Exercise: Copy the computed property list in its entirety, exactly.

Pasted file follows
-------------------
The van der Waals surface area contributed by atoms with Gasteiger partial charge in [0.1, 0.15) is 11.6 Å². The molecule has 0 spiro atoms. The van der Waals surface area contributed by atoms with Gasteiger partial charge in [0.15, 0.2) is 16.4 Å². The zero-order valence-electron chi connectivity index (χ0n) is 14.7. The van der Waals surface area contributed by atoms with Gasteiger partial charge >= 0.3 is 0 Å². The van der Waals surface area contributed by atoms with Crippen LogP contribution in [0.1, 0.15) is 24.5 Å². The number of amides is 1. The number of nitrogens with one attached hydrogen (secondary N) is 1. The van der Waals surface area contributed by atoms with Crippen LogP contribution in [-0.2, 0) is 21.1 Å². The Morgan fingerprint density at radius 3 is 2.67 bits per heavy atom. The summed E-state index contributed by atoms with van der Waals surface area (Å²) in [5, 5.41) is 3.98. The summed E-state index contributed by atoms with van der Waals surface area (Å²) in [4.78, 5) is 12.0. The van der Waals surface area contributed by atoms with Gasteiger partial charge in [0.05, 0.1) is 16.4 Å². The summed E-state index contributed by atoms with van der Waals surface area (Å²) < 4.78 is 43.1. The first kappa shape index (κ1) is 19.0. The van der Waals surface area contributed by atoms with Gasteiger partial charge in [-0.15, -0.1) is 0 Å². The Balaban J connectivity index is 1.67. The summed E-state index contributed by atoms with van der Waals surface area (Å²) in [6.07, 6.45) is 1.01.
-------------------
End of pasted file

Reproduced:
The van der Waals surface area contributed by atoms with Gasteiger partial charge in [0.1, 0.15) is 11.6 Å². The molecule has 0 spiro atoms. The van der Waals surface area contributed by atoms with Gasteiger partial charge in [0.15, 0.2) is 16.4 Å². The zero-order valence-electron chi connectivity index (χ0n) is 14.7. The van der Waals surface area contributed by atoms with Gasteiger partial charge >= 0.3 is 0 Å². The van der Waals surface area contributed by atoms with Crippen LogP contribution in [0.1, 0.15) is 24.5 Å². The number of amides is 1. The number of nitrogens with one attached hydrogen (secondary N) is 1. The van der Waals surface area contributed by atoms with Crippen LogP contribution in [-0.2, 0) is 21.1 Å². The Morgan fingerprint density at radius 3 is 2.67 bits per heavy atom. The summed E-state index contributed by atoms with van der Waals surface area (Å²) in [5, 5.41) is 3.98. The summed E-state index contributed by atoms with van der Waals surface area (Å²) in [4.78, 5) is 12.0. The van der Waals surface area contributed by atoms with Gasteiger partial charge in [0.05, 0.1) is 16.4 Å². The summed E-state index contributed by atoms with van der Waals surface area (Å²) < 4.78 is 43.1. The first kappa shape index (κ1) is 19.0. The van der Waals surface area contributed by atoms with Gasteiger partial charge in [-0.15, -0.1) is 0 Å². The Balaban J connectivity index is 1.67. The summed E-state index contributed by atoms with van der Waals surface area (Å²) in [6.07, 6.45) is 1.01.